He read the book on Wooden and listened to CEOs and paid rapt attention to “The Last Dance” during the pandemic, but not in pursuit of tips to achieve a result. He’s after the essence of how to think this game. How to make a result happen long before it happens, by properly framing what’s next. “Two hundred fifty guys will get on the line in the national championship,” Smith says. “I don’t coach them. I don’t know them. But a lot of them are trying to conquer something way bigger than the race. And that doesn’t work real well in the race.”
He knows because he ran that race years ago.
Smith has met his father, but they don’t know each other. Not really. Smith couldn’t tell you if the man even has the faintest idea his son is a coach. Smith can reckon with it these days, as a new father himself. As a young person, it made him question his worth without even knowing he was. “Hard s—,” as he puts it. When Smith ran, he ran to be good enough. To be valued. He chased a specter and never caught up. “I put so much pressure on myself in these races,” Smith says. “It breaks my heart to say it, but I was thinking – or that kid was thinking – dude, if you win the state meet, he’s going to come back. If you win the NCAA meet, he’s going to be just, like, in the driveway waiting for you.”
It is the important stuff he got wrong. “He’s not very shy about that: Your life influences the way that you run and vice versa,” sixth-year senior Brodey Hasty says. Could be someone like Santiago Gomez-Prosser racing with rage and impatience but then reconciling it and more or less winning the NCAA meet for the Lumberjacks in 2022. Could be someone like Young believing he had to succeed to amass media attention and followers and popularity. Smith’s counsel is the same. The race cannot be about being loved. The race can only be a game.
“If you don’t make your entire world about it,” Quax says, “it’s not like you can screw it up, you know?”
It’s why Northern Arizona wins.
There is no talk about times. No talk about championships. There is only the range of outcomes. A controlled framework of expectation to cut a race down to size. “Their individual race is conducted through the motivation of what’s best for our team,” Smith says. “So that’s to say, when it’s not going well for you, no one gives a s—. Because it’s not about you.”
If you can’t finish fourth? Finish fifth. Can’t finish 25th, as planned? Finish 26th, not 106th. Run the race you’re supposed to run, because five teammates rely on you to do it. “In distance running, you need to believe that,” Bosley says. “There’s no timeouts. There’s no halftime. There’s no break where the coach can kind of realign you. When the gun goes off, all the eyes are on you, and you’re exposed, and you’re with yourself, your thoughts and the six other guys that you line up with. And that’s it.”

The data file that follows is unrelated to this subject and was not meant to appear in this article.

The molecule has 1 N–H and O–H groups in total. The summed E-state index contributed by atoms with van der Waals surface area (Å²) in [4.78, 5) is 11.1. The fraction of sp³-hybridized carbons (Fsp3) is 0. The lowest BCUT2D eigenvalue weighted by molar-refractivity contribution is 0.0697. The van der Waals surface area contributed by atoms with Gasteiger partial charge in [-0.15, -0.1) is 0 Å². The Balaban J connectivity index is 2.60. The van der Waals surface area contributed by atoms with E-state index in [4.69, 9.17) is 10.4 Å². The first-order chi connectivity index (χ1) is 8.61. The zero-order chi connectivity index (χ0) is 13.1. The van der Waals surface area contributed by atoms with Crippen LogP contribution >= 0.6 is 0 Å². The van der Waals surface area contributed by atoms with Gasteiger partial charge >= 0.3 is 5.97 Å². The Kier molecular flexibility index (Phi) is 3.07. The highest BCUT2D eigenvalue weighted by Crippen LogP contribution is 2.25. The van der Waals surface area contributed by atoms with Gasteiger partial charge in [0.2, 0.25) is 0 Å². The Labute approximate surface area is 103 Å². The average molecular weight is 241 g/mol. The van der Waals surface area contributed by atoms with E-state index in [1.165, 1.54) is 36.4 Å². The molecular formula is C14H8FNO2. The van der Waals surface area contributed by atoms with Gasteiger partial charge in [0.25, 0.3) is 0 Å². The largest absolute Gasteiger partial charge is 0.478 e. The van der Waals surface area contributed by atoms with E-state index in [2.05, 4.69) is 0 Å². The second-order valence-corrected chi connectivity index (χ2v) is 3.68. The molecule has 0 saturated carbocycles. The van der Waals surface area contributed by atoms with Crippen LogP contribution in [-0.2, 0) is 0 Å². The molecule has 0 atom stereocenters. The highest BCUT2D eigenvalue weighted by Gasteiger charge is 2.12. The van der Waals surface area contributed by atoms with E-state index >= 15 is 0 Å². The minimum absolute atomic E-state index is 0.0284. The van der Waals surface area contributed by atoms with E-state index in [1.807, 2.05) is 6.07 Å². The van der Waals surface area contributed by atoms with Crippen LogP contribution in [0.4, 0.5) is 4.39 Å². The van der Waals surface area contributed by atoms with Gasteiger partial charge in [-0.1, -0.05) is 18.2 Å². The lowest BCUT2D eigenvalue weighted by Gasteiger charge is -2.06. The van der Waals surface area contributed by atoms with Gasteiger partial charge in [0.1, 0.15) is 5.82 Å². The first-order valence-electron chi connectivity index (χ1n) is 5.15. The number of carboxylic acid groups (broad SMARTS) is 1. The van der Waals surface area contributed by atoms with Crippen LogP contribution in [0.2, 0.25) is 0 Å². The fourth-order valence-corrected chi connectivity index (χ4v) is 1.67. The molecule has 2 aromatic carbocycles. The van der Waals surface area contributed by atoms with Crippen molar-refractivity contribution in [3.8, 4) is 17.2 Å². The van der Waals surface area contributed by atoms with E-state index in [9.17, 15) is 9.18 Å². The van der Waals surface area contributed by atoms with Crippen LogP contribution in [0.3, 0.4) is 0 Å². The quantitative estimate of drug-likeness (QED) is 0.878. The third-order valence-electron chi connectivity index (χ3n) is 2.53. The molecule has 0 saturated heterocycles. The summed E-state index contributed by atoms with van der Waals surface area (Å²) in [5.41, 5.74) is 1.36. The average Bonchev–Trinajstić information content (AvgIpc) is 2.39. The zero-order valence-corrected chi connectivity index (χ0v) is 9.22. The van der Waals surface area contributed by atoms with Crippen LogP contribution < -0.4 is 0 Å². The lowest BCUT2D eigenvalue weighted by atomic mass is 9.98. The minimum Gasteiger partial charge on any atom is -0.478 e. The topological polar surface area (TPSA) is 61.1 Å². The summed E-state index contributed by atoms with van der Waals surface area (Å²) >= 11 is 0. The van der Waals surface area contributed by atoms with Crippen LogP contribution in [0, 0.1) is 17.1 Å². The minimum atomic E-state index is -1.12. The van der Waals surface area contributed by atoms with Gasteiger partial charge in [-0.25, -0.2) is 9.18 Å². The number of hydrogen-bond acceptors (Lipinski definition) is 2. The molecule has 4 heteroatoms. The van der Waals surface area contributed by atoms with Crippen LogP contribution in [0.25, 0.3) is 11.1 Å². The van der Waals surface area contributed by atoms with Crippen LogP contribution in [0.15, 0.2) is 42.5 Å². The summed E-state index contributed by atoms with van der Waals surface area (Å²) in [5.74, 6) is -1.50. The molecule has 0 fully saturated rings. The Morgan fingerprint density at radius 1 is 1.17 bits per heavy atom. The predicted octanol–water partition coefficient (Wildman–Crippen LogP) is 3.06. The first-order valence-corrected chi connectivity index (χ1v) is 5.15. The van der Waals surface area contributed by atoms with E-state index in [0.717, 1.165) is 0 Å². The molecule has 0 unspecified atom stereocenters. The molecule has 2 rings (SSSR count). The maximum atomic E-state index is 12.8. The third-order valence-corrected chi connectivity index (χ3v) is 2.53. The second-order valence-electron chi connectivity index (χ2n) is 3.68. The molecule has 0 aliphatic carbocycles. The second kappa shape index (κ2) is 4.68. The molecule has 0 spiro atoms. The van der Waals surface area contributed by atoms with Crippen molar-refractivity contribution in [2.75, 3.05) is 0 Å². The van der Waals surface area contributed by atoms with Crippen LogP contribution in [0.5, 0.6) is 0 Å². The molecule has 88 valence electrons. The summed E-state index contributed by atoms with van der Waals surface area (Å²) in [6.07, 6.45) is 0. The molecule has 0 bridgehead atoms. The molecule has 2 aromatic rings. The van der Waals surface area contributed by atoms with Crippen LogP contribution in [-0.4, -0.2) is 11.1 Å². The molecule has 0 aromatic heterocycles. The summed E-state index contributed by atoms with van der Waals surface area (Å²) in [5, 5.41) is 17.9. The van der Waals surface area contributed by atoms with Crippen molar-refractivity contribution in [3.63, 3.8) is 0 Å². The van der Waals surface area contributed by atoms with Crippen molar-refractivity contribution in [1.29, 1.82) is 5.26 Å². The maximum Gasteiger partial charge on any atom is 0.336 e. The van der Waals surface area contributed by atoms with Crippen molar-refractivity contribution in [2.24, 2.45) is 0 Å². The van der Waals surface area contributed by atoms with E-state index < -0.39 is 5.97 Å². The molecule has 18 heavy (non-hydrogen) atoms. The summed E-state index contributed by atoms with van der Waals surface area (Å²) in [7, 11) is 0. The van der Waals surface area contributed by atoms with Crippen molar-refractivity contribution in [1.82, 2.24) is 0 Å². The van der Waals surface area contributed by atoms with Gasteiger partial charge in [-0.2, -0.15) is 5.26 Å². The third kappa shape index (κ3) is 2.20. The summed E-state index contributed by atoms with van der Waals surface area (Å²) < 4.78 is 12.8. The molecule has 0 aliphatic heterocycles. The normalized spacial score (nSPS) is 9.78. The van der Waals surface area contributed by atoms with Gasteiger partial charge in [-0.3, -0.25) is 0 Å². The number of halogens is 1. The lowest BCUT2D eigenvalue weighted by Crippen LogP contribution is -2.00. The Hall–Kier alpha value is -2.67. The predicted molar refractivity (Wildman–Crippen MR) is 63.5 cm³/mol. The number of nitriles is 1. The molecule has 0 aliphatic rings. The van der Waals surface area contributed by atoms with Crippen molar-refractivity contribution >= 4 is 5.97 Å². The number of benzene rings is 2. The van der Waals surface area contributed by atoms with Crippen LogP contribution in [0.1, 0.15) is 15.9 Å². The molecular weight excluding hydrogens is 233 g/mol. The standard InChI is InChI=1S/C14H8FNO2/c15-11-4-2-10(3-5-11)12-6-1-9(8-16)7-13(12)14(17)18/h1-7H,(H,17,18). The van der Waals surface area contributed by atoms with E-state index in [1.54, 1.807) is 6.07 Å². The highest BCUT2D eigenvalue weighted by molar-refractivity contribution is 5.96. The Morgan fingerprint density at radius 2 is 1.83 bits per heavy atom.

It makes the epic seem small. It replaces a burden with a purpose.
It has worked even when it didn’t. That second-place finish in 2019 – the blip between three-peats – triggered a thorough review of what matters. “We actually started to see training and racing as a thing that requires us to be together and do together,” Hasty says. By the national championship meet in 2021, Hasty walked past opposing team tents full of athletes sitting alone, headphones on. Northern Arizona’s tent, meanwhile? Phil Collins’ “In The Air Tonight,” blasting at full volume. The Lumberjacks finished 45 points ahead of second-place Iowa State. “What are you doing?” he says. “All you guys have to race for each other in like eight minutes, and you’re choosing to self-isolate as opposed to getting ready together.”
Last fall, Northern Arizona stumbled through the regular season. At the Nuttycombe Invitational in October – the last stop before the postseason – it finished a distant third, 91 points behind first-place Stanford. When it tied Oklahoma State atop the national meet a month later, the team score of 83 far exceeded expectations. A hell of a team race on the one day that matters.
And in the moments before the Lumberjacks discovered they had the tiebreaker, in the time they thought the other side won, they celebrated. “I was just as proud of our guys when I thought we got second as when I found out we got first,” Sahlman says. “The trophy is nice. Don’t get me wrong. It looks good out there. But it doesn’t really matter as much as giving your all in the pursuit of something that’s bigger than you.”
And now Northern Arizona brings two formidable groups to the NCAA championships on Saturday in Charlottesville, Va. Their finish line is the same.
So is what lies before it.
That’s why Mike Smith has everyone in a dark auditorium, listening to a performance coach say meditation will help them see through the “weather” of a race. They’ll be able to see it how they want to see it. Smith, too, talks about this state a lot. Sometimes he calls it going to sleep. Sometimes he says it’s like locking yourself in a small white room with no windows and doors and staring into a mirror and seeing your reflection or God or whoever.
And it’s not about the way out. It’s about the impact of every step to get there.
(Illustration: Sean Reilly / The Athletic; photos: Courtesy of Northern Arizona Athletics)